New research from the Keck School of Medicine of the University of Southern California (USC) may help prevent damage to the liver caused by drugs like acetaminophen and other stressors.
Acetaminophen, more commonly known as Tylenol, helps relieve pain and reduce fever. The over-the-counter drug is a major ingredient in many cold and flu remedies as well as prescription painkillers like Percocet and Vicodin.
However, metabolized by the liver, acetaminophen is the most common cause of drug-induced liver disease and acute liver failure in the United States and United Kingdom. Tylenol's maker announced in July that it was lowering the maximum recommended daily dosage to 3,000 milligrams to help prevent accidental overdoses.
Doctors at the Keck School of Medicine of USC have identified a protein on the mitochondria of liver cells in mice that, when silenced, protects against liver toxicity usually associated with excess doses of acetaminophen.
They found that the protein Sab, or SH3-domain binding protein 5, binds with the enzyme JNK (c-Jun N-terminal kinase). JNK regulates cellular metabolism and survival in response to stress, protecting cells when activated for brief intervals. However, JNK also kills cells when activated for prolonged periods of time.
"Because the short-term activation of JNK is associated with cell survival, Sab is potentially a better target than inhibiting JNK, which could have adverse effects," said Neil Kaplowitz, M.D., the study's lead investigator and professor of medicine at the Keck School.
Researchers have long believed that acetaminophen was converted into toxic metabolites that, in excess, overwhelm liver cells, causing them to die. In a 2008 study, Kaplowitz, who holds the Keck School's Thomas H. Brem Chair in Medicine and Veronica P. Budnick Chair in Liver Disease, and other USC colleagues turned that theory around they found that it was not the metabolite, but rather the sustained activation of JNK that harmed the organ. By inhibiting JNK activation in mice, injury to the liver caused by large doses of acetaminophen was avoided.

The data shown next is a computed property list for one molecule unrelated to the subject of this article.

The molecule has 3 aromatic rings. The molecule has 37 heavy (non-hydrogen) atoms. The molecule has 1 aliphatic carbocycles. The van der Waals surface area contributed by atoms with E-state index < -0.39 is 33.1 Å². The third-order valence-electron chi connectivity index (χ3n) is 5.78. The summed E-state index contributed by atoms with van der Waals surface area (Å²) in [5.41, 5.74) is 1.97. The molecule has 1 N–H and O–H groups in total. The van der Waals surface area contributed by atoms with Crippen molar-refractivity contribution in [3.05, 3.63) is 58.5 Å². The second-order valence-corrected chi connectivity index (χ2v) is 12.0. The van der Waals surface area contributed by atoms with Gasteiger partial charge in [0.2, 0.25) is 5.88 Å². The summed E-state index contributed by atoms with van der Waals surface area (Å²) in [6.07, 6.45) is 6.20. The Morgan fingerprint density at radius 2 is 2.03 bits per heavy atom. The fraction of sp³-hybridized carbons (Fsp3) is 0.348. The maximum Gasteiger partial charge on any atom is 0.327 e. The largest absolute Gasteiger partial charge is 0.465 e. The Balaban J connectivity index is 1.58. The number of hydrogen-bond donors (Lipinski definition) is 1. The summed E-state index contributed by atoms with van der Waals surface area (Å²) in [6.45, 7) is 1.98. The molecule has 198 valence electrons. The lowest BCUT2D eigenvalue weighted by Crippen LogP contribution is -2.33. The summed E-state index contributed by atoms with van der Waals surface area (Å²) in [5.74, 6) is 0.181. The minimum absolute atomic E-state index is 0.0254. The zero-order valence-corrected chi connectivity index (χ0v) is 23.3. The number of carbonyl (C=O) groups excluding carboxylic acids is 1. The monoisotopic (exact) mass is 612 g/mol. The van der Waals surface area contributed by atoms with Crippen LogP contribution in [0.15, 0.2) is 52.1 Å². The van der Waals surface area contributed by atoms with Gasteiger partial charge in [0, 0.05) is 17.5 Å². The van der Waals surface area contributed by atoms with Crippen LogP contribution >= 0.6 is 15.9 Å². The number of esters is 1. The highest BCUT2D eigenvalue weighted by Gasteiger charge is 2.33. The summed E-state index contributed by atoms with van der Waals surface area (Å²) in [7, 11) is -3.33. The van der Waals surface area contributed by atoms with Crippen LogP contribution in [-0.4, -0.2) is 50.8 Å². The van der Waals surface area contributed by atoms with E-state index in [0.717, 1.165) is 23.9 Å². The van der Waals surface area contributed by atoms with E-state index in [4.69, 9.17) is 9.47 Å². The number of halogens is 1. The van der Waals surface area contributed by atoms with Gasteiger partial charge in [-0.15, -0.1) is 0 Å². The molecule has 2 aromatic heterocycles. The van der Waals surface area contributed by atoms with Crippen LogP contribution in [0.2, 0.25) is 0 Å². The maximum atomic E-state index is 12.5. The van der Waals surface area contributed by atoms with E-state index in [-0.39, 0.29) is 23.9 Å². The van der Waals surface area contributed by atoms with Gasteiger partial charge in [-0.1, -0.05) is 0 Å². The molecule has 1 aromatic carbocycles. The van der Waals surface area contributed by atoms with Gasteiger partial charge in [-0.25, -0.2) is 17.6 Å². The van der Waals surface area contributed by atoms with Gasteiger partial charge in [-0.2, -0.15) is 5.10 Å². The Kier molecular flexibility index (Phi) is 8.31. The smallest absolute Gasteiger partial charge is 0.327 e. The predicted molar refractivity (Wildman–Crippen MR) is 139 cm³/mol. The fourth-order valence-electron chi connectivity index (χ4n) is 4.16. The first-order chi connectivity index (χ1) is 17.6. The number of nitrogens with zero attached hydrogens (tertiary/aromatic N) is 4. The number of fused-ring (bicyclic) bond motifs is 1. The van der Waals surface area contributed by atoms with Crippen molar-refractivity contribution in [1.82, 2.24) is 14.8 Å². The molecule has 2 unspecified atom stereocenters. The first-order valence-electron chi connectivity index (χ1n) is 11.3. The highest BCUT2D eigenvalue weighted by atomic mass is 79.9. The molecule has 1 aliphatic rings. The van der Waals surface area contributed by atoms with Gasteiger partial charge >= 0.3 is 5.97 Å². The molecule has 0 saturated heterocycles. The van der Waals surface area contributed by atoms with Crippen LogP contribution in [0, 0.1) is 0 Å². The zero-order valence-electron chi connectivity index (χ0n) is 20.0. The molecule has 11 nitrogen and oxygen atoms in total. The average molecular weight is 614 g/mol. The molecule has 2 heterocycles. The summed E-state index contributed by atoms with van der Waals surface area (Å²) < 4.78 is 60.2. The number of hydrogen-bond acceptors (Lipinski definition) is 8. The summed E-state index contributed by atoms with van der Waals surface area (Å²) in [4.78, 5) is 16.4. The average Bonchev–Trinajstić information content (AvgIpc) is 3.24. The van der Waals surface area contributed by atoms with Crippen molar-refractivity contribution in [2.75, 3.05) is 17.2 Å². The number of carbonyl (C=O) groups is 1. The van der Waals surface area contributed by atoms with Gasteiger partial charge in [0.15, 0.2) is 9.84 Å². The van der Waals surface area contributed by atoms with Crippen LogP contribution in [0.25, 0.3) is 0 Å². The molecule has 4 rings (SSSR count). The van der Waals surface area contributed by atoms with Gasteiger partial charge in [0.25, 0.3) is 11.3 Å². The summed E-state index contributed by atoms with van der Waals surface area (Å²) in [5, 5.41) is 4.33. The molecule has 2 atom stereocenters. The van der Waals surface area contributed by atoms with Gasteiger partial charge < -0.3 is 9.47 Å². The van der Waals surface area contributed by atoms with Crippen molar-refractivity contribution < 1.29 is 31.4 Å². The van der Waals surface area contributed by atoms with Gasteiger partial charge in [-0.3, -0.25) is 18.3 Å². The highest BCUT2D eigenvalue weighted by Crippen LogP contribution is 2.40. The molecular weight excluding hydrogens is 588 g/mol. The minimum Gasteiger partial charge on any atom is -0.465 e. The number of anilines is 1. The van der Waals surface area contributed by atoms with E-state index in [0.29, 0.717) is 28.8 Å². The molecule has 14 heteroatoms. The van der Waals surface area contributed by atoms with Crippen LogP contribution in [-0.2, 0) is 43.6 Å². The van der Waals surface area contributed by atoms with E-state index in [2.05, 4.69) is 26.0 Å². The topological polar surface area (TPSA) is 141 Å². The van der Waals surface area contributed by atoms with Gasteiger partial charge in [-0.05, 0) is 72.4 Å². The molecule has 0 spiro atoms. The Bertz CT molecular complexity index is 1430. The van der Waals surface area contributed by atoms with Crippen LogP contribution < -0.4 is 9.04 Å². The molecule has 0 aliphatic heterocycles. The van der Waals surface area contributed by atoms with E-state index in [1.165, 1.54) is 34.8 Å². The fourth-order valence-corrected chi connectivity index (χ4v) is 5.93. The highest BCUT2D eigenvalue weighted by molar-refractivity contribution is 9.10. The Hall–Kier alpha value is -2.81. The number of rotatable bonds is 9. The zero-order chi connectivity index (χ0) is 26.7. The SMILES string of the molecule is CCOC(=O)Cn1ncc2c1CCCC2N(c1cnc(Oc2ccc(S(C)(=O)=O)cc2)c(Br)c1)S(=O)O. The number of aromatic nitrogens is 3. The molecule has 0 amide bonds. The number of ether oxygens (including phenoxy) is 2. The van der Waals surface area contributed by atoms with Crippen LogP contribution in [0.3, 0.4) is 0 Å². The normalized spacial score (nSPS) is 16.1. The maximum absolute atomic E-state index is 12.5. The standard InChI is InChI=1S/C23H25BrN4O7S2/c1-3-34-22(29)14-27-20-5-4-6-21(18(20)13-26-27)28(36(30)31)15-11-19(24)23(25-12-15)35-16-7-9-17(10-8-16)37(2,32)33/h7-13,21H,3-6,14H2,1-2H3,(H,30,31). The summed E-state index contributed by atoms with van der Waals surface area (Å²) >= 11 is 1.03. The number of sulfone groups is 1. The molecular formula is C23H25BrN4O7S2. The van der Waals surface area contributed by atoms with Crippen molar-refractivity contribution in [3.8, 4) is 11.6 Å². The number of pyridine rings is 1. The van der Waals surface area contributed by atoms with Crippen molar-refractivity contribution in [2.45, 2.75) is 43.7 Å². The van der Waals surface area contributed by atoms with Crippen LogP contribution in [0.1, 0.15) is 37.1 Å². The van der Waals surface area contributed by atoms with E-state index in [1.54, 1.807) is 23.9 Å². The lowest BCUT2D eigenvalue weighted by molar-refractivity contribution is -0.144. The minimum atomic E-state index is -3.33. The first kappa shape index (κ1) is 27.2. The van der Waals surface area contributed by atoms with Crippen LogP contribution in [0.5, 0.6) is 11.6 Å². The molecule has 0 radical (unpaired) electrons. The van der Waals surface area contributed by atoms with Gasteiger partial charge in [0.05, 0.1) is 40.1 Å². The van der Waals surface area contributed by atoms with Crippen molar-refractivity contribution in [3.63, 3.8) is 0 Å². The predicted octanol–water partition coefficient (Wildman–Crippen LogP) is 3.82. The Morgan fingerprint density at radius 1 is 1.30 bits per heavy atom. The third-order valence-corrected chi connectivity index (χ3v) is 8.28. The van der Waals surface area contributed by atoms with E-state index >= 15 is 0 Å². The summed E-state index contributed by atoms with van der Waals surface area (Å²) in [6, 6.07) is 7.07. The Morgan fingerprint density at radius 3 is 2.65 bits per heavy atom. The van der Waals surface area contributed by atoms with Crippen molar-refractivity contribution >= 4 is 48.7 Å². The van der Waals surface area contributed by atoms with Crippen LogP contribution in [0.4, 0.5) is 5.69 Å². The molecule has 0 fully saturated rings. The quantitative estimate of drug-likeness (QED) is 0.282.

In the current study, published online by the Journal of Biological Chemistry in August, the scientists silenced Sab in mice, which did not affect the metabolism of acetaminophen but successfully prevented liver injury. They also tested the effect on liver injury caused by apoptosis, or programmed cell death in response to inflammatory proteins that are implicated in many diseases and tissues silencing Sab protected the liver in that case, too.
"We proved that the sustained activation of JNK targets Sab and is a requirement for the subsequent death of liver cells," Kaplowitz said. "We then showed that it is a universal effect. Developing a drug to protect against cell death, one could argue to target JNK but that's a double-edged sword. This provides a whole new target: Create a drug that inhibits the interaction between JNK and Sab."